Losing yourself in the wilderness is one of the greatest joys of life. It allows the mind a chance to think, it gives the soul a reprieve from everyday life, and it allows the body to relax. Getting lost in the woods, temporarily at least, can provide a much-needed respite from the rush of everyday life.
To continue enjoying the raw beauty of nature, we must turn to sustainable choices in our lives, large and small. Each year approximately 300,000 acres of trees are turned into paper in the United States alone. This paper is mostly used in offices when pure white copy paper is needed, and much of it is then tossed into the waste bin shortly after use. However, in our daily journals, weekly planners, and random note-catchers, we don’t need to be so frivolous. Plus, for an enhanced experience when writing in journals, notepads, or on stationery, I want paper that has some texture and a story behind it.
And if you’re like me when you walk into the woods with a journal, it’s easy to understand alternative paper options when standing amongst nature. Trees are a renewable resource, but there are several options out there that are even more sustainable that might surprise you.
With a little creativity, and by combining new and old techniques, it is amazing what can be made into paper. Paper sources have a wide range – here are just a few:
- Fiber from coconuts, mango leaves, banana tree-trunks, and many other fruits & vegetables.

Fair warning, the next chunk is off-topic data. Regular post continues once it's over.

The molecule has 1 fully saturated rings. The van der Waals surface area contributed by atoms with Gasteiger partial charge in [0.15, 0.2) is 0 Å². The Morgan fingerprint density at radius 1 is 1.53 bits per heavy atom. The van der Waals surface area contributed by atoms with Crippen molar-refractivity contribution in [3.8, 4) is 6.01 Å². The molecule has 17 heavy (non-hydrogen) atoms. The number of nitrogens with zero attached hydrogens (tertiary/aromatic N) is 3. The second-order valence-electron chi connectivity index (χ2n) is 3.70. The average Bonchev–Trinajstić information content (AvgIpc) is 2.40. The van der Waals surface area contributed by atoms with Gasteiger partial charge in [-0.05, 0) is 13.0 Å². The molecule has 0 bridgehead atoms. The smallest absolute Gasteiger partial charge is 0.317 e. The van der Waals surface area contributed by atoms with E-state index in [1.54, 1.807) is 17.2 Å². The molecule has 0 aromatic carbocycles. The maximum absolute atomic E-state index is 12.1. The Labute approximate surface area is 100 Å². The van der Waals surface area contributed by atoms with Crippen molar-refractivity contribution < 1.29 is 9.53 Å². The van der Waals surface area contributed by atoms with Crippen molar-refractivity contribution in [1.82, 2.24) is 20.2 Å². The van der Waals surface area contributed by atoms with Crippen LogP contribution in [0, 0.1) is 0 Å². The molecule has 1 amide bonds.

- Cotton, flax, bamboo stalks, and hemp.
- Bushes like the lokta plant.
- Recycled clothing rags.
- Animal dung (there is a particularly high yield from elephant dung, and yes, even poo can be cleaned up and turned into a writing medium).
As easily renewable resources—and some that are harvested as waste or recycled products—all of the above paper sources make the argument for choosing an alternative form of paper that much stronger. The availability of tree-free alternatives in a sustainable harvesting fashion is so immense that if the demand increased for them, it could dramatically reduce the demand for paper made of trees.
We can choose to buy a journal, notebook, or other paper product that is made from new paper, OR we can choose to purchase an eco-friendly journal. Whether it is from 100% recycled paper originally made from trees or made from a sustainable alternative fiber, we as consumers have access to more alternative options than ever before (not to mention, more to weigh on our conscious with this information).
Getting out and enjoying nature at its finest is wonderful. Taking a notebook or journal to document the trip can create memories that will last a lifetime. But if trees are destroyed just to create those journals, nature can, and will, quickly disappear.
Meet the Writer: Scott Sery is a native to Billings, Montana, where he enjoys amazing access to the great outdoors the area has to offer. With years of wandering in the backcountry, and a love for the environment, he transfers his experiences exploring the great outdoors to guides and stories of surviving in the wilderness.